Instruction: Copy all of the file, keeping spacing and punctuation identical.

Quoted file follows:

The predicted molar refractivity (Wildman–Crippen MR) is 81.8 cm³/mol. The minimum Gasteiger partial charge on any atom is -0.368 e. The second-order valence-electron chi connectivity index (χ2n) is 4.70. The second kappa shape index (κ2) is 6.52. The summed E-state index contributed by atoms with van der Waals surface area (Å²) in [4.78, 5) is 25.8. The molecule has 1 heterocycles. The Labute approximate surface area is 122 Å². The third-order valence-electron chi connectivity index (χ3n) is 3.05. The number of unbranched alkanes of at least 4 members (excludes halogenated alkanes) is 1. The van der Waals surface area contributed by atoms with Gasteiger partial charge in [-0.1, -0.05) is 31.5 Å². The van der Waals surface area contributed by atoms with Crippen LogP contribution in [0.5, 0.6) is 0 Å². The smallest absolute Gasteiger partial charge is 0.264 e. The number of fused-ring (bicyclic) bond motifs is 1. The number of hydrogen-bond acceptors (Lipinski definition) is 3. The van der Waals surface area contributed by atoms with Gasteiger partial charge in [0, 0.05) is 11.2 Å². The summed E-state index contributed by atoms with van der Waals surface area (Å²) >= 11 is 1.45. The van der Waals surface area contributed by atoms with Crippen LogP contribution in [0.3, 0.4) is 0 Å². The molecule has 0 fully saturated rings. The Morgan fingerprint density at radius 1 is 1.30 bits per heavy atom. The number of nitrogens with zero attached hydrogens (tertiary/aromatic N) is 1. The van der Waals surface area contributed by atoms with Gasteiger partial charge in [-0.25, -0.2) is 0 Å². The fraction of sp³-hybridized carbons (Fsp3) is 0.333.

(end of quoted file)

The predicted molar refractivity (Wildman–Crippen MR) is 81.8 cm³/mol. The minimum Gasteiger partial charge on any atom is -0.368 e. The second-order valence-electron chi connectivity index (χ2n) is 4.70. The second kappa shape index (κ2) is 6.52. The summed E-state index contributed by atoms with van der Waals surface area (Å²) in [4.78, 5) is 25.8. The molecule has 1 heterocycles. The Labute approximate surface area is 122 Å². The third-order valence-electron chi connectivity index (χ3n) is 3.05. The number of unbranched alkanes of at least 4 members (excludes halogenated alkanes) is 1. The van der Waals surface area contributed by atoms with Gasteiger partial charge in [-0.1, -0.05) is 31.5 Å². The van der Waals surface area contributed by atoms with Crippen LogP contribution in [0.5, 0.6) is 0 Å². The smallest absolute Gasteiger partial charge is 0.264 e. The number of fused-ring (bicyclic) bond motifs is 1. The number of hydrogen-bond acceptors (Lipinski definition) is 3. The van der Waals surface area contributed by atoms with Gasteiger partial charge in [0, 0.05) is 11.2 Å². The summed E-state index contributed by atoms with van der Waals surface area (Å²) >= 11 is 1.45. The van der Waals surface area contributed by atoms with Crippen LogP contribution in [0.3, 0.4) is 0 Å². The molecule has 0 fully saturated rings. The Morgan fingerprint density at radius 1 is 1.30 bits per heavy atom. The number of nitrogens with zero attached hydrogens (tertiary/aromatic N) is 1. The van der Waals surface area contributed by atoms with Gasteiger partial charge in [-0.25, -0.2) is 0 Å². The fraction of sp³-hybridized carbons (Fsp3) is 0.333.